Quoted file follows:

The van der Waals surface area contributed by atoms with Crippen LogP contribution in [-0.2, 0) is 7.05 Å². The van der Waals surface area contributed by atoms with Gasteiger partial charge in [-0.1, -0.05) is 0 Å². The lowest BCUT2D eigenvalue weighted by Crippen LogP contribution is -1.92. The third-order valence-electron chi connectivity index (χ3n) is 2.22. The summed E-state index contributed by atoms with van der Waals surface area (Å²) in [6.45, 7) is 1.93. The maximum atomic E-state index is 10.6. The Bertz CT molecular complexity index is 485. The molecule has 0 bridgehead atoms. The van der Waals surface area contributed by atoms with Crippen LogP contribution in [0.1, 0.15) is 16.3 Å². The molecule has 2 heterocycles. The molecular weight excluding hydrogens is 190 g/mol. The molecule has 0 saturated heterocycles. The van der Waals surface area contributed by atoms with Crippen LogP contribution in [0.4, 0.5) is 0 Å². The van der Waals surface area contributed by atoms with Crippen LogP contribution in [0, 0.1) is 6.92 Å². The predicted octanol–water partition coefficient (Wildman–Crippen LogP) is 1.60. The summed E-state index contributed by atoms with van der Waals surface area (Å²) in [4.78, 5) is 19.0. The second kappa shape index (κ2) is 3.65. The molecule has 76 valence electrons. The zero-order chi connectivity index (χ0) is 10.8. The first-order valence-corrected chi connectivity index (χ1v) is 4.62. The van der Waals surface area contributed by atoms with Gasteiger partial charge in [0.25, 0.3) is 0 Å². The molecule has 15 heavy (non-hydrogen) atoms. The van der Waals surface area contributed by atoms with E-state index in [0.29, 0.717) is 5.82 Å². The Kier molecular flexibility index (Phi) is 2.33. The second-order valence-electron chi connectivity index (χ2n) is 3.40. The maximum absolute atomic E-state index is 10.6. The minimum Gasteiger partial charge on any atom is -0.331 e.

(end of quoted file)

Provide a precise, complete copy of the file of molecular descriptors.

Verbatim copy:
The van der Waals surface area contributed by atoms with Crippen LogP contribution in [-0.2, 0) is 7.05 Å². The van der Waals surface area contributed by atoms with Gasteiger partial charge in [-0.1, -0.05) is 0 Å². The lowest BCUT2D eigenvalue weighted by Crippen LogP contribution is -1.92. The third-order valence-electron chi connectivity index (χ3n) is 2.22. The summed E-state index contributed by atoms with van der Waals surface area (Å²) in [6.45, 7) is 1.93. The maximum atomic E-state index is 10.6. The Bertz CT molecular complexity index is 485. The molecule has 0 bridgehead atoms. The van der Waals surface area contributed by atoms with Crippen LogP contribution in [0.1, 0.15) is 16.3 Å². The molecule has 2 heterocycles. The molecular weight excluding hydrogens is 190 g/mol. The molecule has 0 saturated heterocycles. The van der Waals surface area contributed by atoms with Crippen LogP contribution in [0.4, 0.5) is 0 Å². The van der Waals surface area contributed by atoms with Crippen LogP contribution in [0, 0.1) is 6.92 Å². The predicted octanol–water partition coefficient (Wildman–Crippen LogP) is 1.60. The summed E-state index contributed by atoms with van der Waals surface area (Å²) in [4.78, 5) is 19.0. The second kappa shape index (κ2) is 3.65. The molecule has 76 valence electrons. The zero-order chi connectivity index (χ0) is 10.8. The first-order valence-corrected chi connectivity index (χ1v) is 4.62. The van der Waals surface area contributed by atoms with Gasteiger partial charge in [0.25, 0.3) is 0 Å². The molecule has 15 heavy (non-hydrogen) atoms. The van der Waals surface area contributed by atoms with E-state index in [0.29, 0.717) is 5.82 Å². The Kier molecular flexibility index (Phi) is 2.33. The second-order valence-electron chi connectivity index (χ2n) is 3.40. The maximum absolute atomic E-state index is 10.6. The minimum Gasteiger partial charge on any atom is -0.331 e.